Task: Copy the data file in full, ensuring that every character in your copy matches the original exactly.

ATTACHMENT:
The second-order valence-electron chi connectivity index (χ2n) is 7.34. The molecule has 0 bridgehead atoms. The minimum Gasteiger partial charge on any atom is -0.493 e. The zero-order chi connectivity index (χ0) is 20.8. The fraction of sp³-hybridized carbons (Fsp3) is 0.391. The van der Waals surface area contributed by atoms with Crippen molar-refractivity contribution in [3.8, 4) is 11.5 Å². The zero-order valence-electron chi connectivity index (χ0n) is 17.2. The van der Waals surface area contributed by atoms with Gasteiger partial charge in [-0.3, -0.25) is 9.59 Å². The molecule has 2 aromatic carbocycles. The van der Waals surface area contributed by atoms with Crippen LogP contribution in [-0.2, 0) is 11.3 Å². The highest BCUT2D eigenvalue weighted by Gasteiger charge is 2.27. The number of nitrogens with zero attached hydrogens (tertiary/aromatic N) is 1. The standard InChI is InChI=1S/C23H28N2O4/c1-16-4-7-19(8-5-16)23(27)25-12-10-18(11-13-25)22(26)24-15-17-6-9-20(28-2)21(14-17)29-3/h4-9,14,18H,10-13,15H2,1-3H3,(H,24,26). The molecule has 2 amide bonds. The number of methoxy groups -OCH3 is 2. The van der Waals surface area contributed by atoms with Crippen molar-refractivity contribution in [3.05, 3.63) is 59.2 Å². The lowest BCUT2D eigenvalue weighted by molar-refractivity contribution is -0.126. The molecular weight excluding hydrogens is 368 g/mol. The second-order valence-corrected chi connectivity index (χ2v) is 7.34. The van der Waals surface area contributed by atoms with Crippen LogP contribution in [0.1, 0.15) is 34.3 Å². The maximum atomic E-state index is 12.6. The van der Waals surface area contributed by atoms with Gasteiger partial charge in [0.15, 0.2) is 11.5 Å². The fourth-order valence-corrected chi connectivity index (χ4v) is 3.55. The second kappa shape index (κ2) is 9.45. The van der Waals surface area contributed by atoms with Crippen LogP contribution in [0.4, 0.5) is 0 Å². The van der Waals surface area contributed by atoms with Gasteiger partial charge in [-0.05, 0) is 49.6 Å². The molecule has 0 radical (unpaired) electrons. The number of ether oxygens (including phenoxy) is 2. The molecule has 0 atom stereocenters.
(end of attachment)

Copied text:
The second-order valence-electron chi connectivity index (χ2n) is 7.34. The molecule has 0 bridgehead atoms. The minimum Gasteiger partial charge on any atom is -0.493 e. The zero-order chi connectivity index (χ0) is 20.8. The fraction of sp³-hybridized carbons (Fsp3) is 0.391. The van der Waals surface area contributed by atoms with Crippen molar-refractivity contribution in [3.8, 4) is 11.5 Å². The zero-order valence-electron chi connectivity index (χ0n) is 17.2. The van der Waals surface area contributed by atoms with Gasteiger partial charge in [-0.3, -0.25) is 9.59 Å². The molecule has 2 aromatic carbocycles. The van der Waals surface area contributed by atoms with Crippen LogP contribution in [-0.2, 0) is 11.3 Å². The highest BCUT2D eigenvalue weighted by Gasteiger charge is 2.27. The number of nitrogens with zero attached hydrogens (tertiary/aromatic N) is 1. The standard InChI is InChI=1S/C23H28N2O4/c1-16-4-7-19(8-5-16)23(27)25-12-10-18(11-13-25)22(26)24-15-17-6-9-20(28-2)21(14-17)29-3/h4-9,14,18H,10-13,15H2,1-3H3,(H,24,26). The molecule has 2 amide bonds. The number of methoxy groups -OCH3 is 2. The van der Waals surface area contributed by atoms with Crippen molar-refractivity contribution in [3.05, 3.63) is 59.2 Å². The lowest BCUT2D eigenvalue weighted by molar-refractivity contribution is -0.126. The molecular weight excluding hydrogens is 368 g/mol. The second-order valence-corrected chi connectivity index (χ2v) is 7.34. The van der Waals surface area contributed by atoms with Crippen LogP contribution in [0.1, 0.15) is 34.3 Å². The maximum atomic E-state index is 12.6. The van der Waals surface area contributed by atoms with Gasteiger partial charge in [0.15, 0.2) is 11.5 Å². The fourth-order valence-corrected chi connectivity index (χ4v) is 3.55. The second kappa shape index (κ2) is 9.45. The van der Waals surface area contributed by atoms with Crippen LogP contribution in [0.4, 0.5) is 0 Å². The van der Waals surface area contributed by atoms with Gasteiger partial charge in [-0.05, 0) is 49.6 Å². The molecule has 0 radical (unpaired) electrons. The number of ether oxygens (including phenoxy) is 2. The molecule has 0 atom stereocenters.